They followed Jesus.

He welcomed them.

He spoke to them

About the kingdom of God.

He healed

Those who needed

To be cured.”

 

οἱ δὲ ὄχλοι γνόντες ἠκολούθησαν αὐτῷ· καὶ ἀποδεξάμενος αὐτοὺς ἐλάλει αὐτοῖς περὶ τῆς βασιλείας τοῦ Θεοῦ, καὶ τοὺς χρείαν ἔχοντας θεραπείας ἰᾶτο.

 

Luke said that the crowds found out where Jesus was (οἱ δὲ ὄχλοι γνόντες) and followed him (ἠκολούθησαν αὐτῷ).  Thus, Jesus welcomed them (καὶ ἀποδεξάμενος αὐτοὺς) and spoke to them (ἐλάλει αὐτοῖς) about the kingdom of God (περὶ τῆς βασιλείας τοῦ Θεοῦ).  He healed those who needed to be cured (καὶ τοὺς χρείαν ἔχοντας θεραπείας ἰᾶτο).  A similar statement can be found in all four gospels, Matthew, chapter 14:14, Mark chapter 6:34, and John, chapter 6:2, plus here.  Jesus continued his mission of compassion.  Mark said that when Jesus went ashore, he saw a great crowd, without any indication of the size of this crowd.  He then had compassion for them.  However, instead of curing the people as in Matthew and Luke, Mark had Jesus talk to them as being sheep without a shepherd, as in Matthew, chapter 9:36.  Then Jesus began to teach the people many things, rather than heal them.  The emphasis in Mark here was on teaching rather than healing.  Matthew, on the other hand, said that Jesus continued his mission of compassion by curing the ill and the sick people.  When Jesus went ashore, he saw a great crowd.  He then had compassion for them, so that he cured the feeble and ill people.  One of the great acts of kindness of Jesus was curing people of their diseases or sicknesses.  How do you treat sick people?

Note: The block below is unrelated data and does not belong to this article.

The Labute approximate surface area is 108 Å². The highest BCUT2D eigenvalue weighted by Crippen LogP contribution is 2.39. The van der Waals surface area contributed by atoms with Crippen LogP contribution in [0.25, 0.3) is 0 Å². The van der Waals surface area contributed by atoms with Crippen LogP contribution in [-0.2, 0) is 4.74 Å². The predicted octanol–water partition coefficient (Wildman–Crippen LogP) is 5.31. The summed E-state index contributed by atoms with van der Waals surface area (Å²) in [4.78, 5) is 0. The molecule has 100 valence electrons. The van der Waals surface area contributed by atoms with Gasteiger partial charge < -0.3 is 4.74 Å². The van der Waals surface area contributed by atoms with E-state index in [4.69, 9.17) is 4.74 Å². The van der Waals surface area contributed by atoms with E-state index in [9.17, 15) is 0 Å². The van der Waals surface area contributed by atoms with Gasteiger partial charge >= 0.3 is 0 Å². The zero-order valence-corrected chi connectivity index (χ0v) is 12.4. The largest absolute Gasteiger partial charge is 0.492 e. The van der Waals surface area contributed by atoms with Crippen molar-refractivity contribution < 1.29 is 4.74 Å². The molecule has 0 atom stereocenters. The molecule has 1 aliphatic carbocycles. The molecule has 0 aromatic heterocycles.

A parable for the crowd (Lk 8:4-8:4)

“A great crowd

Gathered.

People

From town

After town

Came to him.

He spoke

In a parable.”

 

Συνιόντος δὲ ὄχλου πολλοῦ καὶ τῶν κατὰ πόλιν ἐπιπορευομένων πρὸς αὐτὸν εἶπεν διὰ παραβολῆς

 

Luke continued to emphasize the popularity of Jesus.  He said that a great crowd gathered around Jesus (Συνιόντος δὲ ὄχλου πολλοῦ).  People from many towns came to him (καὶ τῶν κατὰ πόλιν ἐπιπορευομένων πρὸς αὐτὸν) so that he spoke to them in a parable (εἶπεν διὰ παραβολῆς).  A similar statement can be found in Matthew, chapter 13:1, and Mark, chapter 4:1.  Mark indicated that Jesus began to teach beside the Sea of Galilee.  As a great crowd assembled around him, Jesus got into a boat.  He then sat there in the boat, while the whole crowd was on the beach shore land.  Matthew said that Jesus sat beside the Sea of Galilee, in the usual gesture of teaching.  But he also had Jesus get into a boat because of the crowds.  Luke did not indicate where Jesus was, except that there was a large crowd from many different towns.  He never mentioned the Sea of Galilee or any boat, since he was more concerned about this parable.  Do you like parables?

Jesus goes to Nazareth to preach (Lk 4:16-4:16)

“Jesus came

To Nazareth,

Where he had been

Brought up.

He went

To the synagogue

On the Sabbath day,

As was his custom.

He stood up to read.”

 

Καὶ ἦλθεν εἰς Ναζαρά, οὗ ἦν τεθραμμένος, καὶ εἰσῆλθεν κατὰ τὸ εἰωθὸς αὐτῷ ἐν τῇ ἡμέρᾳ τῶν σαββάτων εἰς τὴν συναγωγήν, καὶ ἀνέστη ἀναγνῶναι.

 

There is something similar to this in Matthew, chapter 13:54 and Mark, chapter 6:2.  Luke said that Jesus came to Nazareth (Καὶ ἦλθεν εἰς Ναζαρά), where he had been brought up (οὗ ἦν τεθραμμένος).  Matthew and Mark said that Jesus came to his hometown, his own area, without naming it Nazareth.  Luke was more elaborate, while Matthew was closer to MarkMatthew and Mark, said that on the Sabbath, Jesus began to teach the people in the synagogue.  Luke was a little different.  He said that Jesus went (καὶ εἰσῆλθεν) to the synagogue (εἰς τὴν συναγωγήν) on the Sabbath day (ν τῇ ἡμέρᾳ τῶν σαββάτων), as was his custom (κατὰ τὸ εἰωθὸς αὐτῷ).  Then he then stood up to read (καὶ ἀνέστη ἀναγνῶναι).  Luke would describe in detail what Jesus did at the synagogue on the Sabbath in Nazareth, while the other two evangelists simply said that he preached at the synagogue.